Fred’s Head from APH, a Blindness Blog

Fred’s Head, offered by the American Printing House for the Blind, contains tips, techniques, tutorials, in-depth articles, and resources for and by blind or visually impaired people. Our blog is named after the legendary Fred Gissoni, renowned for answering a seemingly infinite variety of questions on every aspect of blindness.

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Thursday, May 17, 2018

Throwback Thursday Object: NOMAD

NOMAD electronic graphics tablet
If you have seen our prototypes for the new Graphiti Tactile Touch Display, you’ll know why we are so excited about it, but it is not the first electronic graphics tablet from APH.  NOMAD by APH was a talking touchpad device for use with tactile graphics, introduced in 1993. The pad connected to a personal computer and included software for creating files of descriptions of tactile graphics. The user touched tactile graphics placed on the touch-sensitive pad and listened to voice-synthesized speech descriptions.  An Australian, Don Parkes, came up with the original design at the University of Newcastle. Parkes’ original prototype, which we also have in the museum collection, used the guts of singing greeting cards to represent how touch could trigger audio content.  Quantum, a company based in Australia, made the much more sophisticated electronics for the actual device. APH vacuum formed the plastic case and assembled the device using our own tooling and assembly methods. APH also developed a unique silk screen printing process to produce the tactile drawings.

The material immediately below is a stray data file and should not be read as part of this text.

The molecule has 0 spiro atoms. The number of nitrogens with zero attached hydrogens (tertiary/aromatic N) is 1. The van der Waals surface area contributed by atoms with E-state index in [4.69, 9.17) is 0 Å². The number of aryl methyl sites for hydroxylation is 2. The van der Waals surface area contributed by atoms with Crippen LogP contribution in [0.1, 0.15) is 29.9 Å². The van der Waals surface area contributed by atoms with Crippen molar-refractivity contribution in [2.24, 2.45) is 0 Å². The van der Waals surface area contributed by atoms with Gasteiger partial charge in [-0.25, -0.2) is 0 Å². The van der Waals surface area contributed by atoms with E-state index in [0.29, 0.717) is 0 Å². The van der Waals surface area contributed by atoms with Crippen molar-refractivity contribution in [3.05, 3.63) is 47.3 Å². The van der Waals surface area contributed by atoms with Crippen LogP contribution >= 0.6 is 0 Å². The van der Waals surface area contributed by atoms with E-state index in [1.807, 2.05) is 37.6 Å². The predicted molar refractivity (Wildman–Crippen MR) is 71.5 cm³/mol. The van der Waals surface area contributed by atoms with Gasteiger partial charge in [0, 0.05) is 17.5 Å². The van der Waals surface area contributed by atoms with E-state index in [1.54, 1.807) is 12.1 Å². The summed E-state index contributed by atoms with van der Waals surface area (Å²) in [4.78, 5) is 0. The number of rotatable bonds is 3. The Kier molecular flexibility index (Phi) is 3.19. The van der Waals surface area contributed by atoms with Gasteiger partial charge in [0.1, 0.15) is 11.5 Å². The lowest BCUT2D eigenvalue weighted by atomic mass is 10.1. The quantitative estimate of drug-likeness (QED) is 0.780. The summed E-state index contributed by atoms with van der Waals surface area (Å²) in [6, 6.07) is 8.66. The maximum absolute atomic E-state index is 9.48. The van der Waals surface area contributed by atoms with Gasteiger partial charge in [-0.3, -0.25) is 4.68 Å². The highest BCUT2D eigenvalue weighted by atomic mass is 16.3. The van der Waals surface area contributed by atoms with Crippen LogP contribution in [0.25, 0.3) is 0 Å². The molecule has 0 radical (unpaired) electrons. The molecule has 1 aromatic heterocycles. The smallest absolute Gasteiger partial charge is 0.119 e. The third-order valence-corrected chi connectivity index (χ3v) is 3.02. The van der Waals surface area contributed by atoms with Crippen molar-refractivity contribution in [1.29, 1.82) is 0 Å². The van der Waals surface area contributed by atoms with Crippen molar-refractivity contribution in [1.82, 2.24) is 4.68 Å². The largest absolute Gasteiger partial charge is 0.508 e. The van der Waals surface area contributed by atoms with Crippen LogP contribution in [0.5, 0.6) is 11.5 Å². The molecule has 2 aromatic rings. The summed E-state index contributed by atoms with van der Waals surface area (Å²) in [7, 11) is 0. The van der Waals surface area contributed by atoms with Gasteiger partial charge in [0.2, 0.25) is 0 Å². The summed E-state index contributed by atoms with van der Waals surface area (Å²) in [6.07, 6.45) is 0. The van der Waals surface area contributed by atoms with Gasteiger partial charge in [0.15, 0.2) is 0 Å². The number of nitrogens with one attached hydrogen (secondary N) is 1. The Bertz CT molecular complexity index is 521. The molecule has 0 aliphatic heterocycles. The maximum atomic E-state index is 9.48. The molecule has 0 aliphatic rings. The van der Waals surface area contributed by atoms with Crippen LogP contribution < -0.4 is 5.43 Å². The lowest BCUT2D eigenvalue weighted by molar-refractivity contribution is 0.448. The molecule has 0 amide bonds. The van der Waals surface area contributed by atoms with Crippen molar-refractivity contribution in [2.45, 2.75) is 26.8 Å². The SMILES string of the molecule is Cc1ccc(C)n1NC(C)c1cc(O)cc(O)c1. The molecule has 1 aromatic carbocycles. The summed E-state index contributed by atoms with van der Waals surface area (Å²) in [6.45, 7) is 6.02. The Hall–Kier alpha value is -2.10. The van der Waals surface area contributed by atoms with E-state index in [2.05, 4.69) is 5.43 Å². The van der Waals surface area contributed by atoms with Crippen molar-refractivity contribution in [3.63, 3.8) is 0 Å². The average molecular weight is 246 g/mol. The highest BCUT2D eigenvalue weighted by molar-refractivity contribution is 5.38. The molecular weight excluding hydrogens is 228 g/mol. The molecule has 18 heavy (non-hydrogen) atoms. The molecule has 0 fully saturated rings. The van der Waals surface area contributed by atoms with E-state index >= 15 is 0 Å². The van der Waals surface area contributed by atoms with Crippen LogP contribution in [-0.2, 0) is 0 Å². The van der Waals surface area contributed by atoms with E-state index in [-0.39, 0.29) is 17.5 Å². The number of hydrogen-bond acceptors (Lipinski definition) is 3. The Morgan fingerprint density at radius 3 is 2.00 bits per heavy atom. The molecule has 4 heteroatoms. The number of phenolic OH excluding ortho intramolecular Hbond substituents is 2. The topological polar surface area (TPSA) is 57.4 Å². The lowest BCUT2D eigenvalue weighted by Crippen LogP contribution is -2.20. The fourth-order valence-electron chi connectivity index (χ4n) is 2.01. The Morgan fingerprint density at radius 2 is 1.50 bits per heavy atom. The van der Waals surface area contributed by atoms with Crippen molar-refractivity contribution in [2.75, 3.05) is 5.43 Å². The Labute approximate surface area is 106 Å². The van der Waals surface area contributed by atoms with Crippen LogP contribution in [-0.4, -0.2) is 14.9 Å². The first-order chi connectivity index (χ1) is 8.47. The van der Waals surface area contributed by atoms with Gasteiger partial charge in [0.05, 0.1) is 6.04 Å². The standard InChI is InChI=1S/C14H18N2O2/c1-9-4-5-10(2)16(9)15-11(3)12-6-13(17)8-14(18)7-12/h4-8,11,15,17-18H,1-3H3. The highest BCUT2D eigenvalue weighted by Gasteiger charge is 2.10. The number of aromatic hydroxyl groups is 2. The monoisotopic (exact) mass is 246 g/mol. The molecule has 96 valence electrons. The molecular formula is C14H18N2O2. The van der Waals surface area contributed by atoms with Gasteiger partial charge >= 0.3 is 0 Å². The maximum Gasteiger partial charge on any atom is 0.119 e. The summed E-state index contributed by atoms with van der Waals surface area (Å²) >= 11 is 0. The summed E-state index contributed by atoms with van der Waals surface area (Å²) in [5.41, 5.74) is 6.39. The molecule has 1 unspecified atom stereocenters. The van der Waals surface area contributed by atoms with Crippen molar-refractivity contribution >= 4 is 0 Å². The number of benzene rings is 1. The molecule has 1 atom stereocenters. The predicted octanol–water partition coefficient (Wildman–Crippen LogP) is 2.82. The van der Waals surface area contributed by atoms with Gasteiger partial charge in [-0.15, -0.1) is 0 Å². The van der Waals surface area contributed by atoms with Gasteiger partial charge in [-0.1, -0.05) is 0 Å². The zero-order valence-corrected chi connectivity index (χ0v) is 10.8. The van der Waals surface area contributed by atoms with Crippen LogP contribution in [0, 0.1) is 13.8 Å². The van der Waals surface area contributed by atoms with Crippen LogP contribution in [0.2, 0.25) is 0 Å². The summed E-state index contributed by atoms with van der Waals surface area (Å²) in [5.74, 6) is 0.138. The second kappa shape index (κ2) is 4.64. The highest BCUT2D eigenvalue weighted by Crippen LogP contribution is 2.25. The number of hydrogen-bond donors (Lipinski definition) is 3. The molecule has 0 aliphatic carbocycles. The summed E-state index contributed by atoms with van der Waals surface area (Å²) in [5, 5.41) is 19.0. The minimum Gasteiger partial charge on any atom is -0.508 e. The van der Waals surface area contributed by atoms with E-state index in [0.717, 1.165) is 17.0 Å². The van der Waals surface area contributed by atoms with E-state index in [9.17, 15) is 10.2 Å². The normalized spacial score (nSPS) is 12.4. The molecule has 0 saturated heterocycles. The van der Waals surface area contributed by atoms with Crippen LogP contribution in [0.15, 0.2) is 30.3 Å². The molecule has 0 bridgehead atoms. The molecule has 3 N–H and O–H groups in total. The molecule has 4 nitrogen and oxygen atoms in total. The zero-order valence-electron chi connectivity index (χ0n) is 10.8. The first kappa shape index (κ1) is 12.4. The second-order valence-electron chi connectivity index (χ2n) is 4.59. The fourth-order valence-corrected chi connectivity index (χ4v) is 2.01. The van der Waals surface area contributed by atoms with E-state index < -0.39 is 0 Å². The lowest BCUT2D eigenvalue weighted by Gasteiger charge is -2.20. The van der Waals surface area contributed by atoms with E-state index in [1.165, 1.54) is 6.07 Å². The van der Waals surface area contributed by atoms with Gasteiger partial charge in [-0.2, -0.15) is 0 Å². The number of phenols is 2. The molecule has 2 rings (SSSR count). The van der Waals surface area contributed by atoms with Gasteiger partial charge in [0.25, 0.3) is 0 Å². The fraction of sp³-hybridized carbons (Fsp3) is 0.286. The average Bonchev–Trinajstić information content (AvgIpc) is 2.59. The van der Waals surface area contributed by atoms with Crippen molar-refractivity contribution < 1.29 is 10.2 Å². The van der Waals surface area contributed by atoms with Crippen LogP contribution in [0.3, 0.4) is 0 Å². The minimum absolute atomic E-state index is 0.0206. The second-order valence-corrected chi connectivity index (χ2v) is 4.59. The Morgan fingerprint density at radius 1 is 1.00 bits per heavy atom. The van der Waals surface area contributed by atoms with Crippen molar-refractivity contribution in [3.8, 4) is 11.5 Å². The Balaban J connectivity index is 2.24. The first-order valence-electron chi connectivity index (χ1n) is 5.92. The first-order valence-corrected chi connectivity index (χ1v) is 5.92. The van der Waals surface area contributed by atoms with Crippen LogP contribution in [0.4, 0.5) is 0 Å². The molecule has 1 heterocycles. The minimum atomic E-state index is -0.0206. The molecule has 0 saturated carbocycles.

Micheal A. Hudson
Museum Director

Caption:  The gray NOMAD case was about 16 x 23 x 2 inches.  The graphic on this example is a map of the APH Museum.

Wednesday, May 16, 2018

Quick Tip: Expanded Dolch Word Cards, UEB